Fairmile D motor torpedo boat

From Wikipedia, the free encyclopedia
Jump to: navigation, search
Crewmen with a Molins Molins autoloading 57-mm gun on a Fairmile D boat during World War II
Crewmen with a Molins autoloading 57-mm gun on a Fairmile D boat during World War II
Class overview
Name: Fairmile D motor gun boat
Preceded by: Fairmile C motor gun boat
Completed: 229
General characteristics
Displacement:
  • As MTB
  • 102 long tons (104 t) standard
  • 118 long tons (120 t) full load
  • As MGB
  • 90 long tons (91 t) standard
  • 107 long tons (109 t) full load
Length: 115 ft (35 m)
Beam: 20 ft 10 in (6.35 m)
Draught: 4 ft 9 in (1.45 m) to 4 ft 11 in (1.50 m) mean deep load
Propulsion: 4 × Packard 4M 2500 petrol engines, total 5,000 hp (3,728 kW)
Speed: 29 knots (54 km/h; 33 mph) at full load
Range: 506 nmi (937 km; 582 mi) at max revolutions
2,000 nmi (3,700 km; 2,300 mi) at 11 kn (20 km/h; 13 mph)
Complement: 21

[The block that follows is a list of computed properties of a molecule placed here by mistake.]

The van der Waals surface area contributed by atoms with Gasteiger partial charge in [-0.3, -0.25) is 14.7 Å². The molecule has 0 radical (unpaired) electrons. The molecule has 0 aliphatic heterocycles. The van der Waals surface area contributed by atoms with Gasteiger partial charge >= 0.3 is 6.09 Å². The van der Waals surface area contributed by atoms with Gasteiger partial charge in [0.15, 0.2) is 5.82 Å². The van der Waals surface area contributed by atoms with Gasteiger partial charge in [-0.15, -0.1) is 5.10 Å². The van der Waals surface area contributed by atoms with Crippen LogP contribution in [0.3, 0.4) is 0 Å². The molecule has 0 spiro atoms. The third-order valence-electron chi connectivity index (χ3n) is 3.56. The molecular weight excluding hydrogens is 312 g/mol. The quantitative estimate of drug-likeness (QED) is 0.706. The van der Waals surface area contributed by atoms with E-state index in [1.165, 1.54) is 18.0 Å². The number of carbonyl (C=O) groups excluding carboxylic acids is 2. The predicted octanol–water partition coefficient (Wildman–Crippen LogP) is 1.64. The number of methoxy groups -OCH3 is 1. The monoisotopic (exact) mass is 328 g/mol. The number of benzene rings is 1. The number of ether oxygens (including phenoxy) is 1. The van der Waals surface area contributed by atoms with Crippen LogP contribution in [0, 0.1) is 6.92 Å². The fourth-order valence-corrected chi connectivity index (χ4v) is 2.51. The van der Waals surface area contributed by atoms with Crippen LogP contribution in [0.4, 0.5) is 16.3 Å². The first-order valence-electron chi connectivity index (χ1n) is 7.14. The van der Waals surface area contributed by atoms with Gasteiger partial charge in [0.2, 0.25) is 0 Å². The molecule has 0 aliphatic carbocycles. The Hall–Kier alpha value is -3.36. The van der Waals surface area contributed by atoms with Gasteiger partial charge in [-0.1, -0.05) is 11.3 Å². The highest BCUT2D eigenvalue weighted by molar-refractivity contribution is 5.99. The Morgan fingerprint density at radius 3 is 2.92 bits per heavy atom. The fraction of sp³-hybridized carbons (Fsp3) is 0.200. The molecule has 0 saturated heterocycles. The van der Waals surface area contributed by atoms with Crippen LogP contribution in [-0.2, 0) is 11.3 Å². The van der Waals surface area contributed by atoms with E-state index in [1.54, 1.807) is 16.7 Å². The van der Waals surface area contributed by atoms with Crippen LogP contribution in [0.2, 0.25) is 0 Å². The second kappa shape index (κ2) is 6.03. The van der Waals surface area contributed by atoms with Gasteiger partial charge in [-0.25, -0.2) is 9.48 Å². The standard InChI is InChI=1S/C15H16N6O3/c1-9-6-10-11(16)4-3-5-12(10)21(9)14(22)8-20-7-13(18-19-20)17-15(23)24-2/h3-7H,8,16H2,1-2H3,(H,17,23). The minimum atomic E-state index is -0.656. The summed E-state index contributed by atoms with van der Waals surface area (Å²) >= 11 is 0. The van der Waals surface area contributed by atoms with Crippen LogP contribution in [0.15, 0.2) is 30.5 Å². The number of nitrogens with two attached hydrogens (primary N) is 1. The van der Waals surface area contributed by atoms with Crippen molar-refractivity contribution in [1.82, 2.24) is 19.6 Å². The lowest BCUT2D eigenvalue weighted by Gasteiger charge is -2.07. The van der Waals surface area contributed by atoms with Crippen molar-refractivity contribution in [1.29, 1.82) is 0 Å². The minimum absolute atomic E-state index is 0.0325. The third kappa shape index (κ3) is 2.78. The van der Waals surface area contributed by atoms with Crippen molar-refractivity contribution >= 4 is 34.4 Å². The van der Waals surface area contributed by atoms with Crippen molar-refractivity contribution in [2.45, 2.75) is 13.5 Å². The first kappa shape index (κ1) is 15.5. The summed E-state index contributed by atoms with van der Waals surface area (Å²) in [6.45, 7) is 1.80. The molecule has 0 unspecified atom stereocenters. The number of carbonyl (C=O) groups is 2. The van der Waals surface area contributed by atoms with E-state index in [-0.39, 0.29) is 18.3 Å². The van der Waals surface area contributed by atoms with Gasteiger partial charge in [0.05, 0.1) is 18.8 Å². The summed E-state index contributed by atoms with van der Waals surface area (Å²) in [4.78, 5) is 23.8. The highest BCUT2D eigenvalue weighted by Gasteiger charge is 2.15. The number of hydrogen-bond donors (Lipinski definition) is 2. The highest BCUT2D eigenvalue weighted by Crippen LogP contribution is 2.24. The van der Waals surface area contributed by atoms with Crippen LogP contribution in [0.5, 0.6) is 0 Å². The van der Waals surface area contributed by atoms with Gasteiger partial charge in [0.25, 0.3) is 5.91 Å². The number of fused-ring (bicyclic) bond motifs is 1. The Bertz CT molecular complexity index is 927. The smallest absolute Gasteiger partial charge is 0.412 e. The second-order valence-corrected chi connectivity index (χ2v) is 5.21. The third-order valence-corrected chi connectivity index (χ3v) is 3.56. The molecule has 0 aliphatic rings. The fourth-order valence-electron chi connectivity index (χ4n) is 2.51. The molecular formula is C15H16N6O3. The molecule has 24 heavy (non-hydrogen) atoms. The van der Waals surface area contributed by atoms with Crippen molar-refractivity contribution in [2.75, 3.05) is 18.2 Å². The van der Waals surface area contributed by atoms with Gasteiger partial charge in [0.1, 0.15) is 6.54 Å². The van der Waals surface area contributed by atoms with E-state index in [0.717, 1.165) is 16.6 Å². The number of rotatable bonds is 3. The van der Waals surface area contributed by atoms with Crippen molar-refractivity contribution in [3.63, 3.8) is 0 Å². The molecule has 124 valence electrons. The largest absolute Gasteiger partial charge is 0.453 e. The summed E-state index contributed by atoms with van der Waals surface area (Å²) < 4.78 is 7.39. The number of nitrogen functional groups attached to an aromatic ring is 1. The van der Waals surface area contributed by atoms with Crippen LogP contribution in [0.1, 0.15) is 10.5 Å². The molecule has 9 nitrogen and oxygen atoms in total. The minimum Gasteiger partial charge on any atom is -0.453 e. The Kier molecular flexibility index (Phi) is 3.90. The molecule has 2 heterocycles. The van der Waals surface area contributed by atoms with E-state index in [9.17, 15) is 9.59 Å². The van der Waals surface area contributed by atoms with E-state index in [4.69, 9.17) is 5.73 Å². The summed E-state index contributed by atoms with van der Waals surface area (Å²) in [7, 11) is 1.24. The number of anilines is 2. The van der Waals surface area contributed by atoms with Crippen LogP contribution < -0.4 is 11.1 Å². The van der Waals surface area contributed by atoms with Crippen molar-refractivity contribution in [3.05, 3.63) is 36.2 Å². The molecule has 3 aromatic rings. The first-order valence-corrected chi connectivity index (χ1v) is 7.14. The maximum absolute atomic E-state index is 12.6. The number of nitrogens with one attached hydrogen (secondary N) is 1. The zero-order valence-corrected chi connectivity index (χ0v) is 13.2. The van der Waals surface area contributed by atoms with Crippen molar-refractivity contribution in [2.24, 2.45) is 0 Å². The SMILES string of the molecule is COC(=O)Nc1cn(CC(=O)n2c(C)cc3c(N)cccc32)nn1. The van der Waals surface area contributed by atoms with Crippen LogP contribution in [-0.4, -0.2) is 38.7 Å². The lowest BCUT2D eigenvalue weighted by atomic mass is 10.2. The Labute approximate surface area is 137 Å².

Armament:
Notes: Specifications from Conway's all the World's Fighting Ships 1922-1946. and Motor Gunboat 658

The Fairmile D motor torpedo boat was a type of British Motor Torpedo Boat (MTB) designed by Bill Holt and conceived by Fairmile Marine for the Royal Navy. Nicknamed "Dog Boats", they were designed to combat the known advantages of the German E-boats over previous British coastal craft designs. They were bigger than earlier MTB or Motor Gun Boat (MGB) designs (which were typically around 70 feet) but slower, at 30 knots compared to 40 knots.

MGB 606

Unlike the Fairmile B designs, the Dog Boats were only produced in component form in Britain. Some were taken over by the RAF and used for long range air-sea rescue for downed airmen. 229 boats were built between 1942 and 1945.

Many versions were produced or converted from existing boats; MGB, MTB, MA/SB, LRRC and post-war FPB.

Since the Fairmile D could be fitted out with a mix of armament that gave it the capabilities of both a Motor Gun Boat and a Motor Torpedo boat, the MGB designation was dropped.

Today the D-type is a popular choice among boat modelers.[citation needed]

There are no known survivors, other than two abandoned wrecks, one in Chatham, England and the other in Ellingsøy, Norway.

See also[edit]

References[edit]

External links[edit]